- Begin with an empty washing machine and add in about two cups of baking soda directly into the machine. This is going to gently scrub the inside and combat those stale, moldy odors that are left behind from old soap and fabric softener deposits. Run a large, long, hot water cycle and leave it be.
- Next, add in 2 cups of plain white vinegar and 10 drops of essential oil like tea tree or lavender, which help with mildew and mineral deposits, and will also act as a mild disinfectant. Run another cycle through and set it to the longest, hottest, largest load setting you can. The vinegar will help break down any deposits and further remove moldy smells.
- Once both cycles are complete, you can quickly wipe down the drum and agitator using a cotton cloth and vinegar. If you have any stains, try rubbing them with a paste of baking soda and water and a non-scratching sponge. That should remove just about everything.
- On front-load washers, that rubber seal that runs along the edges of the machine clings on to all kinds of gross stuff. Dip a cotton cloth into plain white vinegar and 10 drops of tea tree oil or lavender oil, and give yours a good wipe down.
- Next, tackle the exterior parts of the machine including your detergent dispensers, all cracks and crevices, and the door frame. Clean the inside and outside of the door with a cotton cloth and vinegar and water. Scrub grimy areas where necessary with a cleaning toothbrush (and baking soda, if needed) and wipe everything clean with a cotton cloth.
- If possible, you can soak your dispensing trays and then wipe clean.
You should be doing a weekly clean-out of your fridge to use up leftover food, and give it a deeper clean about once a month. That means removing anything expired, off, or unused. Make sure to get in the veggie and deli drawers, too. Finish by giving any exposed areas a wipe down with an all-purpose cleaner. Your fridge can become a breeding ground for mold, mildew, and bacteria if leaks, spills, and old food are left unattended for too long.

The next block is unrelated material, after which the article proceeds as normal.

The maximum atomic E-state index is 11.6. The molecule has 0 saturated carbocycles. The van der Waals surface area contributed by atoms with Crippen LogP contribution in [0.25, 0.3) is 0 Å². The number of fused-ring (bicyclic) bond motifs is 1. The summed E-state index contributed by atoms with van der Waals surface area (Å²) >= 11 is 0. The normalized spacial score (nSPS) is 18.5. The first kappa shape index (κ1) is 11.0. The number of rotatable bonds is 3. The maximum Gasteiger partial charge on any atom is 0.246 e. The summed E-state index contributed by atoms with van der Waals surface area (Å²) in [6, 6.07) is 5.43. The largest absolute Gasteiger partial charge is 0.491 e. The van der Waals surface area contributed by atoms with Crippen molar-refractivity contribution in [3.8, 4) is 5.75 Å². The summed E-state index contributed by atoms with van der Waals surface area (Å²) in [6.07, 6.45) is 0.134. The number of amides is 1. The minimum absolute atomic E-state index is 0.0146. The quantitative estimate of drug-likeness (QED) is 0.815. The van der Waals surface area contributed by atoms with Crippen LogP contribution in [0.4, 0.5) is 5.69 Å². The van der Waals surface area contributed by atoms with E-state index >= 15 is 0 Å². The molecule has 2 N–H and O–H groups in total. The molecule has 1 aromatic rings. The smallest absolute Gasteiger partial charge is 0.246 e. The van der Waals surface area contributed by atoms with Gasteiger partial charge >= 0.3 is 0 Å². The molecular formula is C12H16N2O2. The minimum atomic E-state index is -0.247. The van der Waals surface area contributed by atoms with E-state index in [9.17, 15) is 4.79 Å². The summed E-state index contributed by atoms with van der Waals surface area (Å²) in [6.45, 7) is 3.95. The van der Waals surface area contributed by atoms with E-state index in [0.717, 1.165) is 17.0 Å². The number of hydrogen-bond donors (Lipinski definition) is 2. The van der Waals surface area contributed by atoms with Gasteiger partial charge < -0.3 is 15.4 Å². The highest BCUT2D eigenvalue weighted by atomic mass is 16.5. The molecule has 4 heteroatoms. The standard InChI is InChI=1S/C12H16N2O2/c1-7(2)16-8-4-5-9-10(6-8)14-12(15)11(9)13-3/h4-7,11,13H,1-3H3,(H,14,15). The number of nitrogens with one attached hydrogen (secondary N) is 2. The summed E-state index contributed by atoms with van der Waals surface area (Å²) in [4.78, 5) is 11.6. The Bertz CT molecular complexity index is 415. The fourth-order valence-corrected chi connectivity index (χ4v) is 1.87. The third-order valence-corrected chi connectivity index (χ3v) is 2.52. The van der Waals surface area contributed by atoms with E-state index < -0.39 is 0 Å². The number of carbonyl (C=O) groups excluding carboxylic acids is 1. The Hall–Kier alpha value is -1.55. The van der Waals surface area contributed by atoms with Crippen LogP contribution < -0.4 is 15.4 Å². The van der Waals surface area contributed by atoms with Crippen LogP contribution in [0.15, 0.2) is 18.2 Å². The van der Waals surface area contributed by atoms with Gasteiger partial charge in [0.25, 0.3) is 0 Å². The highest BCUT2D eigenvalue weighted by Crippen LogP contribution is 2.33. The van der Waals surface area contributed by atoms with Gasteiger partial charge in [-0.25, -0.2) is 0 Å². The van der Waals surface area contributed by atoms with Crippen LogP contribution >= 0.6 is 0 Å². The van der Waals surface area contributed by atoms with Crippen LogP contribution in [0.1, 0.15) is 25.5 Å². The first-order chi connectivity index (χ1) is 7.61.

Once every three months, it’s time for a more thorough clean:
- Pull out everything (I mean everything!) from the fridge, including shelves and drawers.
- Give the interior a thorough spray of nontoxic cleaner. Give it some time to sit, then wipe and dry.
- Hand wash all the shelves and drawers in the sink with soap and warm water. Dry well and replace.
- Put everything back in the fridge, giving each item a quick wipe as it goes back in.
Blenders should be cleaned immediately after each use and the simplest, most effective way to do so is by filling yours about halfway with hot water and a few drops of dish soap, putting the lid on, and running the blender for about 10 seconds. Then rinse, wipe down and let dry.
Pro tip: If you have food stuck in the blender, add about ¼, cup of rice to the water before you run the machine. This will help to agitate the walls of the blender and loosen the food.
If your coffee isn’t tasting so fresh, you know it’s time for a cleaning! A good rule of thumb is to clean every 3-6 months. The best way is to fill the water tank halfway with white vinegar and the rest of the way with water. Run the machine to brew the largest pot or cup of coffee. Do this as many times as needed to empty the tank. Then refill the tank with clean water and run through again until empty.
Remove any parts that can be washed by hand and do so with warm, soapy water. Dry and put back into the machine. Water is pretty much always sitting in the machine, so it is important to keep it clean to squash any mold or mildew that could be growing!
Not in the mood to DIY? Here are a few home cleaners you can find in stores that aren't packed with chemicals.